Marburg virus disease was detected in two men in southern Ghana, both of whom died after seeking treatment late last month.
The two patients had no connection and the cases made the World Health Organization (WHO) declare an outbreak in the country.
According to local authorities, more than 90 contacts of the two cases have been identified and are being monitored to see if they will show symptoms.
What is Marburg virus?
Marburg virus is the causative agent of Marburg virus disease (MVD), which causes severe viral hemorrhagic fever in humans.
A cousin of Ebola, the Marburg virus is in the Filoviridae (phyllovirus) family. It is highly infectious and often leads to death. In previous outbreaks, death rates ranged from 24% to 88%.
The virus was initially detected in 1967 after outbreaks in Marburg and Frankfurt in Germany and Belgrade in Serbia. The WHO says these outbreaks were linked to laboratory work using African green monkeys, imported from Uganda.
In 2005, the virus killed more than 200 people in Angola, in what was considered the deadliest outbreak on record, according to the WHO.
What are the symptoms?
Symptoms can include:
- abdominal pain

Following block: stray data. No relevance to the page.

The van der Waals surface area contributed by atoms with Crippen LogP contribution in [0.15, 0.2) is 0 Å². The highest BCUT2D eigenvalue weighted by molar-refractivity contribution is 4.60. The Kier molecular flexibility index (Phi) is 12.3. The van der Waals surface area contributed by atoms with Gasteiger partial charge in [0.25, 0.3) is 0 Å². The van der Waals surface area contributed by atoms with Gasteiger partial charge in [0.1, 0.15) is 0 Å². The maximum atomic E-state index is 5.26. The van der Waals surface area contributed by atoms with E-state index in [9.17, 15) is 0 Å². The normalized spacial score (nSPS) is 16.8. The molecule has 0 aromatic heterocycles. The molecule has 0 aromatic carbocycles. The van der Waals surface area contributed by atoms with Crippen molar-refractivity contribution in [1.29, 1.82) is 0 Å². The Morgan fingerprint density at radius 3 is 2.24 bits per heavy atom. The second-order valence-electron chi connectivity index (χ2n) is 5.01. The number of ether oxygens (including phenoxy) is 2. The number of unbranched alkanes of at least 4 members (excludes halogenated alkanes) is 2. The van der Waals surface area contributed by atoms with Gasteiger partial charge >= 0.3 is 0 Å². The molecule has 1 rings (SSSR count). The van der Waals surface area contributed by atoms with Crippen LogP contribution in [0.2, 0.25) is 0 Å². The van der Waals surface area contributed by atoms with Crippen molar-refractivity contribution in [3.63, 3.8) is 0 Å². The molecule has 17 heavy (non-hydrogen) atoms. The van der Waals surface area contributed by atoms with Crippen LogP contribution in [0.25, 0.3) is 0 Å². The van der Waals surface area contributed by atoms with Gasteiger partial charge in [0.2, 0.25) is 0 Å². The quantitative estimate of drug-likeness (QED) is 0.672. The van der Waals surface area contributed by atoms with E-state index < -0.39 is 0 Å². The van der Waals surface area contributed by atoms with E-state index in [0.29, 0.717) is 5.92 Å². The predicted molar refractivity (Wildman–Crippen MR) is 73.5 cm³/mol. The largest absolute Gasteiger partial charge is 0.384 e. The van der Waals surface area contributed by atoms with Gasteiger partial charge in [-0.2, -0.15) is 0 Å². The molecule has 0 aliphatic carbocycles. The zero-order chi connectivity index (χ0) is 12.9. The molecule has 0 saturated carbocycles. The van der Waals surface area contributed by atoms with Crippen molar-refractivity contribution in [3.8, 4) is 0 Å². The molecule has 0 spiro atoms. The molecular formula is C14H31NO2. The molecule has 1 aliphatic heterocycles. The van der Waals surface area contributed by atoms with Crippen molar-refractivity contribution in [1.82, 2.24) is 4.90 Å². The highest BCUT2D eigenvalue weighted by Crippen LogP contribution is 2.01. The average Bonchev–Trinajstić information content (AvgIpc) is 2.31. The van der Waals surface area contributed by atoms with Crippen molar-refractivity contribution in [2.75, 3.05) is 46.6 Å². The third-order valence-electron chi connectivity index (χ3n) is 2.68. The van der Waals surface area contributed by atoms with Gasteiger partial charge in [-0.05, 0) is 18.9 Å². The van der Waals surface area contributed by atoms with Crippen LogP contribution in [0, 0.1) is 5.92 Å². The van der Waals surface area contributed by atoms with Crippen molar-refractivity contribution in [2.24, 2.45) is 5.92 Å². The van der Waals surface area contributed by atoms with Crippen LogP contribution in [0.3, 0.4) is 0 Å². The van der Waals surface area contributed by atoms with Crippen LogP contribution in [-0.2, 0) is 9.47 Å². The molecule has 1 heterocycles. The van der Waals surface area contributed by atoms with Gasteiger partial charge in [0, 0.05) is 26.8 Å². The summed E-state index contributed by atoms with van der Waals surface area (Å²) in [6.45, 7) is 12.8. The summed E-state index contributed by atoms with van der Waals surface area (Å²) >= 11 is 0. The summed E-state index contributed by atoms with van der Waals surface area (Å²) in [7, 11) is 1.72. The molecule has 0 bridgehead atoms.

- muscle aches
- bloody stool and vomit
- bleeding from the nose, gums and vagina
- spontaneous bleeding at venipuncture sites
- inflammation of the testicles
- confusion, irritability and aggression.
Most deaths from Marburg occur between eight and nine days after the onset of symptoms, according to the WHO, usually after the patient has suffered “severe blood loss” and has gone into shock.
It may be difficult to clinically distinguish MVD from other infectious diseases such as malaria, typhoid, meningitis, and other viral hemorrhagic fevers. Confirmation that the symptoms are caused by Marburg virus infection is done by laboratory tests from the collection of biological samples from the patient.
How is the Marburg virus transmitted?
Marburg virus is transmitted to humans through fruit bats. And, between people, through direct contact with bodily fluids, surfaces and infected materials such as bedding with these fluids.
There is still no treatment for Marburg, but doctors say drinking lots of water and treating specific symptoms improves a patient’s chances of survival.